Archives of Ask A Scientist!
About "Ask A Scientist!"
On September 17th, 1998 the Ithaca Journal ran its first "Ask A Scientist!" article in which Professor Neil Ashcroft , who was then the director of CCMR, answered the question "What is Jupiter made of?" Since then, we have received over 1,000 questions from students and adults from all over the world. Select questions are answered weekly and published in the Ithaca Journal and on our web site. "Ask A Scientist!" reaches more than 21,000 Central New York residents through the Ithaca Journal and countless others around the world throught the "Ask a Scientist!" web site.
Across disciplines and across the state, from Nobel Prize winning scientist David Lee to notable science education advocate Bill Nye, researchers and scientists have been called on to respond to these questions. For more than seven years, kids - and a few adults - have been submitting their queries to find out the answer to life's everyday questions.
The adhesive, unlike the other plastics, is a liquid like honey and will flow slowly and stick. If the adhesive touches another material, it must choose if it wants to stay in contact with the material or if it would rather remain in contact with air. Most good adhesives prefer to adhere (or stick) to a surface such as skin. If so, an adhesive bond is formed and the bandage covers the wound. If not, it falls off so that the adhesive can touch air instead of skin.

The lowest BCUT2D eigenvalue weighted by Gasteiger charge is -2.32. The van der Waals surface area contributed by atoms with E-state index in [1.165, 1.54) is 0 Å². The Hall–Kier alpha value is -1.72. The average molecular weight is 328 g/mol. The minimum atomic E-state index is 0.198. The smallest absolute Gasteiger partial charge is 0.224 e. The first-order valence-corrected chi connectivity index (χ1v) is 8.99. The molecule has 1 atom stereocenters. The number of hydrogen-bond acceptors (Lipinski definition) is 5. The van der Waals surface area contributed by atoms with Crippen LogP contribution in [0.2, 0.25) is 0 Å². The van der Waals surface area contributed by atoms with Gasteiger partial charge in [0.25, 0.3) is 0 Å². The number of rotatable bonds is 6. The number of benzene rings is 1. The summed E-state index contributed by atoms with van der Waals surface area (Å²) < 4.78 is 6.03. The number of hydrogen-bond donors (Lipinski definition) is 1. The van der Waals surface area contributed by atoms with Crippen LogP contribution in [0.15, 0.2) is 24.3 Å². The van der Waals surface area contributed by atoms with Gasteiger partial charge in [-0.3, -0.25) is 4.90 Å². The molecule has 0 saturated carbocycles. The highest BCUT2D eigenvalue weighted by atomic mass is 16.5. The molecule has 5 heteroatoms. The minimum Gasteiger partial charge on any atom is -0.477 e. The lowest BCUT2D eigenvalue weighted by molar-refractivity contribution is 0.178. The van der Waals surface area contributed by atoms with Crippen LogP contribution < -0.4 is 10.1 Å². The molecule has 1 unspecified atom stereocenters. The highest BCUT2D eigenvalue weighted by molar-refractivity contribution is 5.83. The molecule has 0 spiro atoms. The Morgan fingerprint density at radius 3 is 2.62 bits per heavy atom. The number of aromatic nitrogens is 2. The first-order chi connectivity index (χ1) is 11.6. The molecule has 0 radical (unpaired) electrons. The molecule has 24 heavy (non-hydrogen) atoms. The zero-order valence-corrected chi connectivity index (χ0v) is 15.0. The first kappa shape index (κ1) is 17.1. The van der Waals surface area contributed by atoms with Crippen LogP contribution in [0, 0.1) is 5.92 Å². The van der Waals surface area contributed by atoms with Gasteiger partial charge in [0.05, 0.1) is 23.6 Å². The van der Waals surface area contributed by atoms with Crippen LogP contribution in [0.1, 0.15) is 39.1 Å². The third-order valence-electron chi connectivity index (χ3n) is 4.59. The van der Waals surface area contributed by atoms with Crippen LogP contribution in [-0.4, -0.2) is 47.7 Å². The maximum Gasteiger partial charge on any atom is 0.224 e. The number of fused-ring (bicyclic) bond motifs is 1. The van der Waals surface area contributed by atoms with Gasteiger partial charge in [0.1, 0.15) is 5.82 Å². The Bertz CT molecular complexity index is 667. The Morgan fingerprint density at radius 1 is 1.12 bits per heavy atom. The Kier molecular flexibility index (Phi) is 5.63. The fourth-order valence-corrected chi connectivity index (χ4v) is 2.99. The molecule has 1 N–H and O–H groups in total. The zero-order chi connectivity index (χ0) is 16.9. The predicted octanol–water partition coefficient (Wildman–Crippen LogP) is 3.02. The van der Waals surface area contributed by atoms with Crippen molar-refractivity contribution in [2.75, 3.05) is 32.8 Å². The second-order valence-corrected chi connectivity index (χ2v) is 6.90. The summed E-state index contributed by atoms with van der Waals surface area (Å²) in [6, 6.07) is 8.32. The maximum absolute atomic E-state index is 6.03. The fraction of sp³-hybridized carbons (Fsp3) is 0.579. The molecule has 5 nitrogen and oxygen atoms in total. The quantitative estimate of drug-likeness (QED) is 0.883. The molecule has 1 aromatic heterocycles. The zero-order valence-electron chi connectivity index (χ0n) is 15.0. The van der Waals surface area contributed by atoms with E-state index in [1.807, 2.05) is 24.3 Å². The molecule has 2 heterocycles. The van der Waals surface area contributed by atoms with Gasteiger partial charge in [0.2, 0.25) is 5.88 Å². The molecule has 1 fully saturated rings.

Other types of plastics that stick are coatings, such as paints. They are sticky when wet, but once they dry out they become hard. The adhesive plastics used in bandages are always sticky and never dry out. But they do not always stick. One way to make skin so that adhesives prefer contact with air (and will not stick) is to get the skin wet. So remember, if you ever need to apply a bandage, clean the wound, but make sure the skin is dry before you put it on.
- Why do stars twinkle?
- Why does squinting help people with vision problems see better?
- How do CDs Work?
- How do minerals and nutrients form? Why do some foods have metals in them?
- The laws of thermodynamics teach that things in nature go from order to disorder but the theory of evolution teaches that well ordered creatures evolved from disordered ones. How can both be true?
- How are the colors in a rainbow made?
- What is fire? Does it have mass?
- How come ice skates slide over ice so easily when hydrogen bonds usually make things stick?
- Why is there discussion as to whether or not glass is a liquid or a solid?
- Why is it generally colder at higher elevations?